A lovely day, the day before All Saints, in which the Roman Liturgy, with its beautiful Mass of the Eve, or Vigil, of All Saints, sets up a big marker against the heathen puerilities of "Hallow Een". And carries forward the themes of the Social Kingship of Christ. I am sure that both clergy and devout laity will enjoy the texts of this Mass.
Except that they wo'n't. What a shame that Vatican II abolished it. Just another example of all that has been wrong since the 1960s.
Except that the Vigil of All Saints was not abolished by Vatican II.
Because, as everybody knows, it was abolished by the undoubted vandals who, in the decade after the Council, certainly did use "Vatican II" as a thoroughly dishonest excuse to ignore what the Council did actually mandate. Shockers, the lot of them.
Er ... No; wrong again. This lovely Vigil was abolished by Pius XII, hero-pope of a certain sort of Traddy!!
Pius XII it was who employed Hannibal Bugnini and began the deformation of the Roman Rite, years before Papa Roncalli had any notion whatsoever of summoning a Council. They began by interfering with the rites of Holy Week. And the Vigil of All Saints, they felt, had to go.
If, in a second-hand bookshop, you spot an old pre-1950 Missal going cheap, snaffle it up!
According to the pre-Pacelli Roman Rite, and the 1662 Book of Common Prayer, in a year like this one, when November 1, All Saints, comes on a Monday, you are ordered to anticipate this Vigil on Saturday October 30.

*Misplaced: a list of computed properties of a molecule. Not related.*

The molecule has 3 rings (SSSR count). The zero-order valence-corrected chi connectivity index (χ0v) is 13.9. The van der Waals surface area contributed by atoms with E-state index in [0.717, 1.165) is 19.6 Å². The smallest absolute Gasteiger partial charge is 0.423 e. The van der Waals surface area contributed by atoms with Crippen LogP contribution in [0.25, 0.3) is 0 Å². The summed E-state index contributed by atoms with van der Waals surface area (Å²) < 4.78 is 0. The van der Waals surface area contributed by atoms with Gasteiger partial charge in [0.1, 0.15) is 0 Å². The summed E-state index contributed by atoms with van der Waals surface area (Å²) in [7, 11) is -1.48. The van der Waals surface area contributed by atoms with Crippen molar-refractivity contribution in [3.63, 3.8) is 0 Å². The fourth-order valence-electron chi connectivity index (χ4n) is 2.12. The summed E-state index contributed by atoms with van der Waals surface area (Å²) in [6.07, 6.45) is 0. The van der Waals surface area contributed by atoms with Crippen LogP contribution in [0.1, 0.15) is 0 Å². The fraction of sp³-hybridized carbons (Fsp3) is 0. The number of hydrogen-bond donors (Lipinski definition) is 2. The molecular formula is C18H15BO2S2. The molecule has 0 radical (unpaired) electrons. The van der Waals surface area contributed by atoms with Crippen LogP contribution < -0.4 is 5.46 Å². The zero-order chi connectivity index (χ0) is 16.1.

If, following the complicated current usages of the modern English Catholic Church, you observe All Saints, this year, on Sunday, it will still be mighty suitable to celebrate the Vigil on Saturday ... wo'n't it?
The only people, I imagine, who really do carefully observe this and other such traditional Vigils are Anglicans who belong to "the Prayer Book Society" (led, I believe, by dear Prince Charles and the former Mrs Parker Bowles); and those American sedevacantists who (used to???) follow the S Lawrence Press Ordo.
Have members of those two last-named highly-principled organisations inherited any megatraditional dietary customs about special 'vigil' observances? A modest Lobster Thermidor, perhaps, for breakfast? A penitential Bouillabaisse for lunch? [Native British home-shucked] Oysters for those in-between snacks? I don't wish to encroach upon Fr Zed's mouthwatering culinary posts, but perhaps this is a field in which my own readers who have appropriate Traddy contacts can make a modest contribution to edifying and recatholicising the Wider Church.